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eat with. how do you explain it? >> success does not protect you from depression. it doesn't protect you from suicide. i think we'd all like to. yesterday, i think, we were speaking about the fact that what was striking people about kate spade is you didn't think she fit the bill of someone that would kill themselves. she was successful and glamorous. so was anthony. he was authentic and real and seemed tod seemed to embrace life. two thirds of people who kill themselves have a diagnosis of depression or anxiety, a third do not. a lot of that is because they haven't gotten the kind of help they need. the increase in suicide is so sad. one of the things that worries me is i think this is a similar suicide to kate spade in terms of the method of the way he killed himself. >> i want to ask you about that. when you s it's contagious, do you mean suicide is contagious? >> yes. >> i want to talk about this. that's part of why we don't talk out it on air. we fear copycats so we don't
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want to talk about it. then that leads to the stigma. this is a dicey area. how should we handle this? >> we have to talk about it in a appropriate and thoughtful way. we have to not sort of glamorize it or idealize it. i don't love the 13 reasons show that's on that glamorizes suicide. we have to talk about it . people get obsessed and preoccupied with suicides that are close to them. it does increase the risk. in terms of the kate spade and anthony bourdain, if you have friends or family members that can't get over this, these suicides. everybody is in mourning and that's appropriate. i'm not talking about that. i'm talking about in a few weeks, the people that are obsessing over it. if they're talking about death all the time, that's a risk factor and those are the people you should be reaching out to. it does happen in clusters. we see it in celebrities, we see it in schools and communities. nyu there was recently two suicides very close together. we really see it. that's why we have to talk about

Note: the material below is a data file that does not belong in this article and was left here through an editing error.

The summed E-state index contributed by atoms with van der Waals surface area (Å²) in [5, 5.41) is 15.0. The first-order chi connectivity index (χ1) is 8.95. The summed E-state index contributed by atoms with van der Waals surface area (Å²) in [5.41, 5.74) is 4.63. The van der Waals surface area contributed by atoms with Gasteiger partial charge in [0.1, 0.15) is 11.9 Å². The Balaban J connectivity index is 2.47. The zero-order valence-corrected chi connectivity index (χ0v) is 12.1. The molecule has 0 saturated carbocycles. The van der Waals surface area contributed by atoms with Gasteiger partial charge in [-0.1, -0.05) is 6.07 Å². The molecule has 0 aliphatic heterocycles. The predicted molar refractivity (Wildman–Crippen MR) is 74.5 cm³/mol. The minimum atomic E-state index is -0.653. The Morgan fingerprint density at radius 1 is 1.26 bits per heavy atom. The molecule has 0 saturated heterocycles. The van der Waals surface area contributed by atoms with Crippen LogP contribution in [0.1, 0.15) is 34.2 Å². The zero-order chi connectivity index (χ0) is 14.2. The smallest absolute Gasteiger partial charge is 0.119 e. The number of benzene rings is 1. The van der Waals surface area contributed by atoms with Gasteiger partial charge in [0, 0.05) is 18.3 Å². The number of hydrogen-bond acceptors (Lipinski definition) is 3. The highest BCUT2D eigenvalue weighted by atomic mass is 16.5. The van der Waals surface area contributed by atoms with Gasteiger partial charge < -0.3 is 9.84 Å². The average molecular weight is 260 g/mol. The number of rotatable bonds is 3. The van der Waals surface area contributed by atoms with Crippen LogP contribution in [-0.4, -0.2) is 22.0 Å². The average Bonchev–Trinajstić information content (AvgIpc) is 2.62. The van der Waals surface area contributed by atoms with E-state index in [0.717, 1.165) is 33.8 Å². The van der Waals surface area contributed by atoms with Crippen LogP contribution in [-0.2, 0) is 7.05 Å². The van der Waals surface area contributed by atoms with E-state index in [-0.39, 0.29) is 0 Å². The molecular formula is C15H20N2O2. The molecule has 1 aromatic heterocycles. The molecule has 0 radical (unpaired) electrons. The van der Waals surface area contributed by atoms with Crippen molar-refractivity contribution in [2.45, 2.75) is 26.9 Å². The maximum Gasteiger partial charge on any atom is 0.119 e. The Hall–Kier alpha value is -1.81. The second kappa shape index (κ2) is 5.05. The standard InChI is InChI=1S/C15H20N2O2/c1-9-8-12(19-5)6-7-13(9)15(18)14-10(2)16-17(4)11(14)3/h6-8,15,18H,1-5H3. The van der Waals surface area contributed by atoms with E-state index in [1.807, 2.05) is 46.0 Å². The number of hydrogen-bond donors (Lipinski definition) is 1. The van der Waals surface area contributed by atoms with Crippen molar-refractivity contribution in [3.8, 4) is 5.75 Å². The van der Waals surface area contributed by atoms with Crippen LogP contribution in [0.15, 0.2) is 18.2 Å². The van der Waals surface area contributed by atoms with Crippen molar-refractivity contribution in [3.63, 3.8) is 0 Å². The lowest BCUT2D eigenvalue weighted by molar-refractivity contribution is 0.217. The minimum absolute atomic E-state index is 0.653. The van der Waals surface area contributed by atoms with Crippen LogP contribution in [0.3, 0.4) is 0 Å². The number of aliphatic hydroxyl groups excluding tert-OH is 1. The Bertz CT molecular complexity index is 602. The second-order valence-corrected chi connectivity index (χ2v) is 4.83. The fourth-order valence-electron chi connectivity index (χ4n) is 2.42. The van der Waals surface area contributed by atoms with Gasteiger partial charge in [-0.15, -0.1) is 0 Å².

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it and start destigmatizing it. depression are real. there are always warning signs. >> like what? >> any change in behavior. for instance, i'm not sure if anthony's social media history -- >> four days ago were the last tweets. >> is that unusual? >> hard to know. >> he was out shooting. >> he could have needed to go to work instead of being on social media. >> if you have a friend or family member that's on twitter five times a day, and you're a little bit worried about them and all of a sudden they go to radio silence. that would be a risk factor. i'm not suggesting everyone who takes a healthy break frsocial media is at risk for suicide. >> substance abuse. anthony talked willingly and openly about his battle with heroin in the 1980s. it was a big part of his life. >> yes, and he was candid about that. i think on the program, obviously, we see him drinking, celebrating, having a good time.